It is too early to say. The government is just two and half months since Buhari’s inauguration. It is too early for anybody to say whether he has been fair to the Igbos or not but, the pattern of appointments so far made raised questions excluding the recent appointment of the Group Managing Director of the Nigeria National Petroleum Corporation, (NNPC) Dr Kachikwu, an Igboman from Delta. The record shows that out of 17 appointments he has made, 14 are from the North, 14 out of 17 raise questions and none of the remaining three is from the South East. Two recent appointments were also made, The DG (Director General) of FIRS (Federal Inland Revenue Service), Fowler is a Yoruba man, and the DG in the Budget Office, a northerner. These are important appointments. We just have to wait.
Comment on the roles of retired generals in sustenance of democratic institutions?
The issue of the roles of retired generals in the country is an issue of grave importance, which appeared not have received from the press, the degree of attention that it deserves. It is an issue that gives me grave concern. We transited to democratic governance in 1999 and we elected a retired Army General and a former head of Federal Military government in the person of General Olusegun Obasanjo to kick-start the transition. Kick-start is important. Does it make sense? We should agitate that issue, we transited from military to civilian rule in 1999 and we are to elect a civilian president, it is a retired Army general transforming to “civilian”. The man, who has been in the army throughout his career and now retired and receiving privileges, pensions including military security guards.
Is he a civilian? How many civilians have military security operatives to guide them?
I personally see some inconsistences in regarding a retired army general as a civilian and electing him to kick-start the transition to civilian democratic rule. Our experience of the eight years rule of Obasanjo from 1999 through 2007 was evidence of these inconsistencies and contradictions. Obasanjo simply carried over his intolerant military habit and autocratic military attitude and behaviour to governance in civilian democratic dispensation that is what happened. It showed the error, the mistake in electing him to kick-start the transition. We practically subverted the transition. The result is what we have today after eight years of Obasanjo’s rule: it is not a true democracy. More worrisome is the fact that we seemed not to have learnt from that experience as evidenced by the election in 2015 of retired general Buhari as civilian president, the same contradiction going on. Buhari as civilian president is such that should worry. Do we ever learn from experience? Do we really have the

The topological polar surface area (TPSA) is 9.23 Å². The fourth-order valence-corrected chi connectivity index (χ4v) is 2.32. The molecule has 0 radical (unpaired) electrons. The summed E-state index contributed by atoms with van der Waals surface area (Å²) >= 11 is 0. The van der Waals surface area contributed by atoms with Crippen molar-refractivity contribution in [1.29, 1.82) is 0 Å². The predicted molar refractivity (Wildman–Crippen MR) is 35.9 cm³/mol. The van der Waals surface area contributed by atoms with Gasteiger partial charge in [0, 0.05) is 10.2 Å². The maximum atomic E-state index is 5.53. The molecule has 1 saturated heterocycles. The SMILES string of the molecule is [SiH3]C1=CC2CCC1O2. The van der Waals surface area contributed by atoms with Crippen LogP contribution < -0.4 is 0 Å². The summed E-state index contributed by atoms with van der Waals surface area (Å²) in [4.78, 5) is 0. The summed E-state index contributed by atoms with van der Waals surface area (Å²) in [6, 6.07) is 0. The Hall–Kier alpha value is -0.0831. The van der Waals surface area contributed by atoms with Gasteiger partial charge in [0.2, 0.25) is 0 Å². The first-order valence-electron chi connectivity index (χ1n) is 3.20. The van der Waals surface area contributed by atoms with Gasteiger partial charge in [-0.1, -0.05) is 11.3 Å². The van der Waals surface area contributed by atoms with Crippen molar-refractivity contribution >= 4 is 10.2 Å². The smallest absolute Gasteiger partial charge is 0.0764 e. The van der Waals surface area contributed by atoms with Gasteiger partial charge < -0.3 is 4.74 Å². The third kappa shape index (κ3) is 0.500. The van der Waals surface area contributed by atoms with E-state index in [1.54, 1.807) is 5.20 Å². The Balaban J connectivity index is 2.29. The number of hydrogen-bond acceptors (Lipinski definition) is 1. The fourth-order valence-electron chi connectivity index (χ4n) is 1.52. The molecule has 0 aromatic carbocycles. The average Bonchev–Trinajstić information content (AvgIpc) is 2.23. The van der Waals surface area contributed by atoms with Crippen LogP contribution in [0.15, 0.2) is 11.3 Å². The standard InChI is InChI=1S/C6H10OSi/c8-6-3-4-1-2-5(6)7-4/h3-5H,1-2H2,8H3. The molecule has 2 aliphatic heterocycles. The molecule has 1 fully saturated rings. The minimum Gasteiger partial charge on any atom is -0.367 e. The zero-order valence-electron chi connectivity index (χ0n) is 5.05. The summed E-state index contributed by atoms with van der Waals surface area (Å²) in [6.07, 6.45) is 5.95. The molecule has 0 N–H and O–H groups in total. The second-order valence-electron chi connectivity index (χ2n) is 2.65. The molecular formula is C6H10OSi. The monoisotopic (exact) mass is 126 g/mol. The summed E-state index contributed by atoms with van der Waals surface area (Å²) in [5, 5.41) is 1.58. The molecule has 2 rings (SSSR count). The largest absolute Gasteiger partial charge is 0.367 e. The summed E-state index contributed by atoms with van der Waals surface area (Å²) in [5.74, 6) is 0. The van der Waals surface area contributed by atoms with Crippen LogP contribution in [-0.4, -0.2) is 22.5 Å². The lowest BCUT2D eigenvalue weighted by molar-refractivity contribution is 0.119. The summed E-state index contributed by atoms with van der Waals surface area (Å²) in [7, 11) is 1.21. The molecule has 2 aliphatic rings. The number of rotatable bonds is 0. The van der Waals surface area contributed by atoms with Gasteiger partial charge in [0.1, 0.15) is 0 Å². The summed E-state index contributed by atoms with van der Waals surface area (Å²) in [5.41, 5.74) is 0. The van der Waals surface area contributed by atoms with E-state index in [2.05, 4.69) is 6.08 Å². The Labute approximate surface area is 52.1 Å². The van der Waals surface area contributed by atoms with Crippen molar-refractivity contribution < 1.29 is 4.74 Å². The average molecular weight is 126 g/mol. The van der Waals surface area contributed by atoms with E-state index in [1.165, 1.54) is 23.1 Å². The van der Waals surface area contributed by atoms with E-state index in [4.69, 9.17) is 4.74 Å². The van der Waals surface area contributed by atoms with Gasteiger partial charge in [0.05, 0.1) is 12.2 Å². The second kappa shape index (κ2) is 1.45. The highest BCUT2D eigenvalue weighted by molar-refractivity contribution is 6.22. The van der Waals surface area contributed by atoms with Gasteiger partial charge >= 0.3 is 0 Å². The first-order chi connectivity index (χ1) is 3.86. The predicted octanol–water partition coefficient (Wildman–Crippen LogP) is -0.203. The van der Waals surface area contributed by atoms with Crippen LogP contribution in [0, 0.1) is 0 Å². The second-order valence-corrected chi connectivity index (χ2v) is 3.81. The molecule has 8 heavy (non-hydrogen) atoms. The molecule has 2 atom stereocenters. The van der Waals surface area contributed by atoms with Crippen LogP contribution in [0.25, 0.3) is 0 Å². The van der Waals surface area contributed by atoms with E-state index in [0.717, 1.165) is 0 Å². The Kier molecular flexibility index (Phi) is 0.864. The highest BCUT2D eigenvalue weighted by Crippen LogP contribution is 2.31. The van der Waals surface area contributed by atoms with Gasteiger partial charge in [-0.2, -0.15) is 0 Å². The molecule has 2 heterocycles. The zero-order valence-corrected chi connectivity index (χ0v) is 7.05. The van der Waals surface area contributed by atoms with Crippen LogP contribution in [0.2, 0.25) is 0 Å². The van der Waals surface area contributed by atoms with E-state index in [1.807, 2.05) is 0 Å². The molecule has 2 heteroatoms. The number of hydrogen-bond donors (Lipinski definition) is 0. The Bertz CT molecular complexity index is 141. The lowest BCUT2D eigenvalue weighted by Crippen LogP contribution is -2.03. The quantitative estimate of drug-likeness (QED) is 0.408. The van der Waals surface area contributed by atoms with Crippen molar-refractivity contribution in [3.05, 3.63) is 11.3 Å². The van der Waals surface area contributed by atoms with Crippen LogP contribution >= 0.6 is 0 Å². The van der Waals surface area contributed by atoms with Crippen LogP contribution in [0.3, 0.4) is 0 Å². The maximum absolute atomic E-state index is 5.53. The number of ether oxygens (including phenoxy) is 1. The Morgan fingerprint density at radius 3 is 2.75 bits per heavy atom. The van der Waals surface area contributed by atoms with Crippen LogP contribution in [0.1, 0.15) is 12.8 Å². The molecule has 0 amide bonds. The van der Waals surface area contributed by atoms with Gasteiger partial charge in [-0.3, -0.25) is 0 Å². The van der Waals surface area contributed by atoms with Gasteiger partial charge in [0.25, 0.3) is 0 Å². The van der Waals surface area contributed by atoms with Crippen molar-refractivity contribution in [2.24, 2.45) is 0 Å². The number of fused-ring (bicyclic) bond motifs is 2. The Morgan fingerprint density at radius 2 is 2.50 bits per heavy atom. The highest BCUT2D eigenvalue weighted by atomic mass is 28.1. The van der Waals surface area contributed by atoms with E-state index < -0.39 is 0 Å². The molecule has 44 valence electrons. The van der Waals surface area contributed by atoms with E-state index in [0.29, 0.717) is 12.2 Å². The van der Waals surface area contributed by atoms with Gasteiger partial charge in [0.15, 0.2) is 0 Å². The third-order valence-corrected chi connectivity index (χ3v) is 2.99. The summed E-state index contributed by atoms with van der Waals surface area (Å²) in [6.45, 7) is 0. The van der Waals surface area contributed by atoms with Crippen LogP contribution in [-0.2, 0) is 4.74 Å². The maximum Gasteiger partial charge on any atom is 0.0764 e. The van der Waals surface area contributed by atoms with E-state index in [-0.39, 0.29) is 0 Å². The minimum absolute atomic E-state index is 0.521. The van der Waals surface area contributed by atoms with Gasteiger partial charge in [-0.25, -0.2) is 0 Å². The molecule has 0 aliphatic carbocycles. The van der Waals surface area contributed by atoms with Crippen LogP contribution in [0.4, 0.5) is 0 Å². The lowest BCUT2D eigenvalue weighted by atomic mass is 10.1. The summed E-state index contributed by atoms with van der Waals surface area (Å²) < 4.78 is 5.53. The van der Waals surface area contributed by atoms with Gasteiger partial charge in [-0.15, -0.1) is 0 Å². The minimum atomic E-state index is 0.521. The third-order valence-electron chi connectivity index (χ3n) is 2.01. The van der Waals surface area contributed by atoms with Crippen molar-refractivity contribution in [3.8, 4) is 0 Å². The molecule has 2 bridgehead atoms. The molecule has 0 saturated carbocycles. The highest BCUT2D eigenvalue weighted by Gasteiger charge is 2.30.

political maturity and sagacity required for a successful, working constitutional democracy?
These are issues which the press in the country does not seem to appreciate, but as I said, we will go on watching to see if President Buhari is truly a democrat as he declared himself to be in his post election statement.
There is something about this phenomenon, retired army general continuing to rule under a democratic dispensation; these are people who got translated to the office of head of state, not by the possession of qualities or credentials, superior to those of other Nigerians. They got elected to the office simply by virtue of their position in the military hierarchy, Nigerians had no say in their elevation and now after enjoying the benefits of the office, after acquiring status, prestige, influence and wealth, they now used these to want to be elected as civilian to the office of head of state.
Can’t you see there are some unfair advantages over others?
Can’t you see some kind of un-fairness, injustice and inequality in the situation? Can you say that there is a level playing field between them and other civilian aspirants to the office of head of state? Obasanjo and a civilian aspirant, it is an unfair contest, very; very unfair or with IBB, with enormous amount of wealth acquired while in office. How can you compete with them? Yet we close our eyes to this palpable contradictions, palpable irregularities of one who amasses billions in office as military President coming out to contest against a truly civilians aspirant for the office of head of state.